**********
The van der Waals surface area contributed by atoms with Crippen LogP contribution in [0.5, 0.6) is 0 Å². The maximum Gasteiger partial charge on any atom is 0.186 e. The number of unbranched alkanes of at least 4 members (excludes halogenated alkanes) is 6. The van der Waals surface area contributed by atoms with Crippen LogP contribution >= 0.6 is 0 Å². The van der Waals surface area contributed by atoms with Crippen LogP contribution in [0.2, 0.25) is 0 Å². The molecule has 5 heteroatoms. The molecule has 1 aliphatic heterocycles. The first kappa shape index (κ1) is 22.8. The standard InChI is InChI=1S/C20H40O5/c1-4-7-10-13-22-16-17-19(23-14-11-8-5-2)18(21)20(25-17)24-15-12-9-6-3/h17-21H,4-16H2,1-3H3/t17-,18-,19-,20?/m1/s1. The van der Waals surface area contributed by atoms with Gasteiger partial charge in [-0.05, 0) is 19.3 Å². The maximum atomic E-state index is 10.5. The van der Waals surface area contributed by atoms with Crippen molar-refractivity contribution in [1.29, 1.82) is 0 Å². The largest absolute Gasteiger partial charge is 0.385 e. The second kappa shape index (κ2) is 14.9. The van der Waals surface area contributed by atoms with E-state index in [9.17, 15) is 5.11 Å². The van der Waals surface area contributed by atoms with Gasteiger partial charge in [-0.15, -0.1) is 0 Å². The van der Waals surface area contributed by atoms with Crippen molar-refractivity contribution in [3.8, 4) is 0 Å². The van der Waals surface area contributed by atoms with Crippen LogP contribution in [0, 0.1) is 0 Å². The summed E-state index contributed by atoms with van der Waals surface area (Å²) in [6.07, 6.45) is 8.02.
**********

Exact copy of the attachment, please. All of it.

The van der Waals surface area contributed by atoms with Crippen LogP contribution in [0.5, 0.6) is 0 Å². The maximum Gasteiger partial charge on any atom is 0.186 e. The number of unbranched alkanes of at least 4 members (excludes halogenated alkanes) is 6. The van der Waals surface area contributed by atoms with Crippen LogP contribution >= 0.6 is 0 Å². The van der Waals surface area contributed by atoms with Crippen LogP contribution in [0.2, 0.25) is 0 Å². The molecule has 5 heteroatoms. The molecule has 1 aliphatic heterocycles. The first kappa shape index (κ1) is 22.8. The standard InChI is InChI=1S/C20H40O5/c1-4-7-10-13-22-16-17-19(23-14-11-8-5-2)18(21)20(25-17)24-15-12-9-6-3/h17-21H,4-16H2,1-3H3/t17-,18-,19-,20?/m1/s1. The van der Waals surface area contributed by atoms with Gasteiger partial charge in [-0.05, 0) is 19.3 Å². The maximum atomic E-state index is 10.5. The van der Waals surface area contributed by atoms with Crippen molar-refractivity contribution in [1.29, 1.82) is 0 Å². The largest absolute Gasteiger partial charge is 0.385 e. The second kappa shape index (κ2) is 14.9. The van der Waals surface area contributed by atoms with E-state index in [9.17, 15) is 5.11 Å². The van der Waals surface area contributed by atoms with Gasteiger partial charge in [-0.15, -0.1) is 0 Å². The van der Waals surface area contributed by atoms with Crippen molar-refractivity contribution in [3.8, 4) is 0 Å². The van der Waals surface area contributed by atoms with Crippen LogP contribution in [0, 0.1) is 0 Å². The summed E-state index contributed by atoms with van der Waals surface area (Å²) in [6.07, 6.45) is 8.02.